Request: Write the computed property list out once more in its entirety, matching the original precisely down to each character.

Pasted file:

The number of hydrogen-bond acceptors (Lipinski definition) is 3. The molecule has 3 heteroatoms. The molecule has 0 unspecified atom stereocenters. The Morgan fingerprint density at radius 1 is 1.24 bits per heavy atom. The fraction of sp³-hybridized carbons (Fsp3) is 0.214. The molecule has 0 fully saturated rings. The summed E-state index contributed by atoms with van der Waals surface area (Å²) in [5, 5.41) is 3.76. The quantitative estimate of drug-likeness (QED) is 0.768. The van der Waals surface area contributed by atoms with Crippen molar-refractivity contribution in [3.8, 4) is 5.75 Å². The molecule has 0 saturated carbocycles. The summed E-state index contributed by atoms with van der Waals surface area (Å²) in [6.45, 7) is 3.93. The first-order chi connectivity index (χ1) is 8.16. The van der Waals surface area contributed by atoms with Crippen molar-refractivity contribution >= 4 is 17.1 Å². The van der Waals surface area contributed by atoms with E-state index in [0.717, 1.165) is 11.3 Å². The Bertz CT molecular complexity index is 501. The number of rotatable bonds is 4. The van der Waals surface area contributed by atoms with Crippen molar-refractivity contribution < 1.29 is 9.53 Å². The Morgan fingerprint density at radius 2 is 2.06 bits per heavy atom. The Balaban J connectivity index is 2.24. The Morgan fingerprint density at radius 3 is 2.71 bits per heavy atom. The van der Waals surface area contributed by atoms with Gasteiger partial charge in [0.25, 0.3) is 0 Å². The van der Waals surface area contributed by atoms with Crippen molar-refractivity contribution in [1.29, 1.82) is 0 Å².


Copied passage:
The number of hydrogen-bond acceptors (Lipinski definition) is 3. The molecule has 3 heteroatoms. The molecule has 0 unspecified atom stereocenters. The Morgan fingerprint density at radius 1 is 1.24 bits per heavy atom. The fraction of sp³-hybridized carbons (Fsp3) is 0.214. The molecule has 0 fully saturated rings. The summed E-state index contributed by atoms with van der Waals surface area (Å²) in [5, 5.41) is 3.76. The quantitative estimate of drug-likeness (QED) is 0.768. The van der Waals surface area contributed by atoms with Crippen molar-refractivity contribution in [3.8, 4) is 5.75 Å². The molecule has 0 saturated carbocycles. The summed E-state index contributed by atoms with van der Waals surface area (Å²) in [6.45, 7) is 3.93. The first-order chi connectivity index (χ1) is 8.16. The van der Waals surface area contributed by atoms with Crippen molar-refractivity contribution >= 4 is 17.1 Å². The van der Waals surface area contributed by atoms with E-state index in [0.717, 1.165) is 11.3 Å². The Bertz CT molecular complexity index is 501. The number of rotatable bonds is 4. The van der Waals surface area contributed by atoms with Crippen molar-refractivity contribution < 1.29 is 9.53 Å². The Morgan fingerprint density at radius 2 is 2.06 bits per heavy atom. The Balaban J connectivity index is 2.24. The Morgan fingerprint density at radius 3 is 2.71 bits per heavy atom. The van der Waals surface area contributed by atoms with Gasteiger partial charge in [0.25, 0.3) is 0 Å². The van der Waals surface area contributed by atoms with Crippen molar-refractivity contribution in [1.29, 1.82) is 0 Å².